Regular logarithms are something that you’re probably familiar with: let’s say you have some number \( y = b^x \) and you know \( y \) and \( b \) but...


My Love-Hate Relationship with Stack Overflow: Arthur S., Arthur T., and the Soup Nazi

Jason Sachs February 15, 201551 comments

Warning: In the interest of maintaining a coherent stream of consciousness, I’m lowering the setting on my profanity filter for this post. Just wanted to let you know ahead of time.

I’ve been a user of Stack Overflow since December of 2008. And I say “user” both in the software sense, and in the drug-addict sense. I’m Jason S, user #44330, and I’m a programming addict. (Hi, Jason S.) The Gravatar, in case you were wondering, is a screen...


Levitating Globe Teardown, Part 2

Tim Wescott November 7, 20139 comments

Part 1 of this article was really more of an extended (and cynical) product review.  In this part of the article, I actually take things apart (sometimes a bit more suddenly than I meant to) and show you some innards.First the globe.  I knew there was a magnet in there someplace, because it's obviously plastic and it also attracts metal.  I had intended to gently part the globe at the glue bond along the equator.  I started by trying to gently flex the thing on my work...


Basic hand tools for electronics assembly

Ed Nutter November 20, 20153 comments

Though the software tools vary with different microcontrollers, many hardware tools are the same.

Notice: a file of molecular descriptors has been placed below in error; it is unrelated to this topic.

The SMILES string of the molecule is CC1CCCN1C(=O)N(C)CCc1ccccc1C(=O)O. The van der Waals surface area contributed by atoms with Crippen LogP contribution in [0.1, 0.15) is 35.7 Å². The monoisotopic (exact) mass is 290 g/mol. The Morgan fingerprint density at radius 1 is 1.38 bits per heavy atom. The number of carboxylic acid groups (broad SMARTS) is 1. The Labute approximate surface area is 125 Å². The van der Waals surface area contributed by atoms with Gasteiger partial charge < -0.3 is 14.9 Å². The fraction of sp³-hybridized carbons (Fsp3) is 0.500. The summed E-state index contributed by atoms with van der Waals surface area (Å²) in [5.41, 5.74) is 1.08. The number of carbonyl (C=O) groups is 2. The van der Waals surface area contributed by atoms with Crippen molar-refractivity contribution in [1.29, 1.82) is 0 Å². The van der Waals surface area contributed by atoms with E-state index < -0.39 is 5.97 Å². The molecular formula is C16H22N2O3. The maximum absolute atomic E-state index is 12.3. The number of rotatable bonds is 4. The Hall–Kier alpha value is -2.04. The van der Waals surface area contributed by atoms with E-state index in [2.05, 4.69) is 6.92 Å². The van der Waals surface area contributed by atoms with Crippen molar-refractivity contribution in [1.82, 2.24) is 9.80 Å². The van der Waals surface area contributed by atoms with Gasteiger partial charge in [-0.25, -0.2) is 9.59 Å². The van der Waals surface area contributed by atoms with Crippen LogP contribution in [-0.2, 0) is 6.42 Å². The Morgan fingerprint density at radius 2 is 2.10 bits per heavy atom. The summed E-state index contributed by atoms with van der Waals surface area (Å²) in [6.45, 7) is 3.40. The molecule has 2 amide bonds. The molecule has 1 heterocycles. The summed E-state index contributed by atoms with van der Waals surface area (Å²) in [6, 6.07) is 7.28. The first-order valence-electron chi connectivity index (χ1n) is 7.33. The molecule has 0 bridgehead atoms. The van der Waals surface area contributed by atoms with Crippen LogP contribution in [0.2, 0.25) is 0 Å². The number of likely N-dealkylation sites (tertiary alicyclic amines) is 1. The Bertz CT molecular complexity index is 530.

If you are working on larger robotic or automotive systems, you will need a 3/8" and 1/2" drive socket set. There are occasions when even larger drive socket sets are needed. For small robots and taking things apart, the 1/4" drive socket set is useful. The sizes usually range from 5/32" to 9/16" and 4mm to 15mm.  You will need both shallow and deep sockets, both standard and...


How to Include MathJax Equations in SVG With Less Than 100 Lines of JavaScript!

Jason Sachs May 23, 20146 comments

Today’s short and tangential note is an account of how I dug myself out of Documentation Despair. I’ve been working on some block diagrams. You know, this sort of thing, to describe feedback control systems:

And I had a problem. How do I draw diagrams like this?

I don’t have Visio and I don’t like Visio. I used to like Visio. But then it got Microsofted.

I can use MATLAB and Simulink, which are great for drawing block diagrams. Normally you use them to create a...


Tenderfoot: Embedded Software and Firmware Specialties

Matthew Eshleman August 20, 201710 comments

Once upon a time (seven years ago) I answered a question on Stack Overflow. Then Stephane suggested I turn that answer into a blog post. Great idea! This post dives deeper into the original question: “Is it possible to fragment this field (embedded software and firmware) into sub-fields?”